Now, good industrial design is as much engineering and manufacturing as it is ergonomics and aesthetics. "Before they actually sit down and design products, designers must know how a product is made," says juror Stephen Hauser, president of S.G. Hauser Associates Inc. in Calabasas, Calif. "They must know how much materials and manufacturing cost before they can even begin."
Goodyear's runaway success, the gold-winning Aquatred tire, could never have been brought to market if the team sculpting the intricate tread design hadn't been familiar with the arcane science of rubber-molding. Creating the unique "aqua channel" that shoves water out of the way on wet roads required new kinds of molds that had to be created along with the tire.
The gold-winning Demon Dispenser is another example of the importance of engineering and manufacturing to successful industrial design. The disposable dispenser, which ICI Americas Inc. ships along with every bottle of its Demon roach insecticide, had to be made out of inexpensive polypropylene, a material that tends to lose its shape. Tiny adjustments of the mold were needed to prevent that, so a thorough understanding of the molding process was critical to the design process.
It's getting much harder for designers to get by on their products' looks. A big shakeout is under way in the design industry, and firms that offer engineering as well as ergonomic and aesthetic expertise have the best shot at survival. Offices that are primarily style-based are folding. By the end of the decade, designers say, just a half-dozen independent firms will dominate.
HAT TRICK. There were many surprises in this year's IDEA competition. General Motors Corp. picked up three gold medals--the most a corporation has ever won. Its winners ranged from the Cadillac Seville to a concept for an electric-vehicle charging station submitted by the company's GM/Hughes Electronics Corp. subsidiary. NCR was the biggest overall winner, with a total of six silvers and bronzes.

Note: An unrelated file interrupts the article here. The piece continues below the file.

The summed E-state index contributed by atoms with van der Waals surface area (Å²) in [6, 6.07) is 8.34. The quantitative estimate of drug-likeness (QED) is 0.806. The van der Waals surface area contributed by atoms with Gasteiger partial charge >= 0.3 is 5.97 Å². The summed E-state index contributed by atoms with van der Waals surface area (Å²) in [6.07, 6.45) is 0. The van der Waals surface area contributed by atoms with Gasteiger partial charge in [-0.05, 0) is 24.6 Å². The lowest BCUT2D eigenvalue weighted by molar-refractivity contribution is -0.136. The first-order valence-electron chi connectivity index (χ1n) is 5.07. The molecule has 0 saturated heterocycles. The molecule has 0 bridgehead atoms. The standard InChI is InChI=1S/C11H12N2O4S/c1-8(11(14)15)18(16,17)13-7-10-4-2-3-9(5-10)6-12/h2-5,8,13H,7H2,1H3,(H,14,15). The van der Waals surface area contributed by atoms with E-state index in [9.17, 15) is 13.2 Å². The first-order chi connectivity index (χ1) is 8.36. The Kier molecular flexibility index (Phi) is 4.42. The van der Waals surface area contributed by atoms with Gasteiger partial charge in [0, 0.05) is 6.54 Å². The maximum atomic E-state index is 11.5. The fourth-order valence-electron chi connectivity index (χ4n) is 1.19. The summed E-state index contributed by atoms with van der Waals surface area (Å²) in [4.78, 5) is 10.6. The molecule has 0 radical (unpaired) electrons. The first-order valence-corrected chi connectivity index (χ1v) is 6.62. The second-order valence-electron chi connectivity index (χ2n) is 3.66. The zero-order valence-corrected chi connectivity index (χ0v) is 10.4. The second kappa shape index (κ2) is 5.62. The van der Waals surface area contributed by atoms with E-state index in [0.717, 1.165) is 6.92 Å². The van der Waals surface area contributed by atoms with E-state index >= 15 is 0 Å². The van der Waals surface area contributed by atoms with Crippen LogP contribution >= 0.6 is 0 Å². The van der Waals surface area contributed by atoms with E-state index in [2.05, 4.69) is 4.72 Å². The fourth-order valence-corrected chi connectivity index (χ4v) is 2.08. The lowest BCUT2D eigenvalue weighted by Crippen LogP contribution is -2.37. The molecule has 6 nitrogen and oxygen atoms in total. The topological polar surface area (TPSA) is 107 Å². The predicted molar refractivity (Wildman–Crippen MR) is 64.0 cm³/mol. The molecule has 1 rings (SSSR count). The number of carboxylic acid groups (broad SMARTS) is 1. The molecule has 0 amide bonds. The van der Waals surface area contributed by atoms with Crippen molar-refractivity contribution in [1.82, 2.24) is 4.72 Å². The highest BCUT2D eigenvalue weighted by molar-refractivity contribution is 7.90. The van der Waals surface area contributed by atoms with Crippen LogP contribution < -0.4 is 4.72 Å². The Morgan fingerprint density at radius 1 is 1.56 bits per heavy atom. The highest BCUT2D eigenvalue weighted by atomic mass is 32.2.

Altogether, 753 submissions vied for gold, silver, and bronze medals in eight categories and 41 subcategories, compared with 690 last year. To be eligible to enter the annual IDEA contest, American citizens and designers around the world who are members of the IDSA must have introduced their products into the market between Feb. 25, 1990, and Feb. 25, 1992. In this year's contest, 25 entries won gold medals, 44 got silvers, and 42 won bronzes.
In the first part of the judging, the entrants are graded by a designer with specific expertise in the area. Bleck evaluated business and industrial equipment, including computers. Hauser handled medical and scientific products. Fritz Mayhew, chief design executive at Ford Motor Co., did transportation. Liz Powell, director of Sony Corp. of America's Design Center, judged consumer products. Rita-Sue Siegel, an industry headhunter with a strong background in design, did packaging and visual-interface design, such as software. David Jenkins, manager of industrial design for Steelcase Inc., looked at furniture, and Aura Oslapas, a principal in A+O Studio, was responsible for graduate-student projects, trade shows, and exhibits.
HIGHER CURVE. After the first cut, the jurors convened to discuss the remaining contestants. Wasserman was chairperson of the entire jury. He says the level of quality was so high that many entries that won silvers this year probably would have been golds last year. Two silver standouts were NCR's 3125 pen computer and a similar PC from startup Momenta Corp.
The Cadillac Seville generated the most heated debate. The majority of jurors were initially unwilling to give its nonbreakthrough design first place. But Ford's Mayhew convinced them that Seville's incremental refinements warranted a gold.
To get behind the scenes, BUSINESS WEEK takes a closer look at nine gold medalists and one silver. Each is a special and different chapter of the story of Design '92.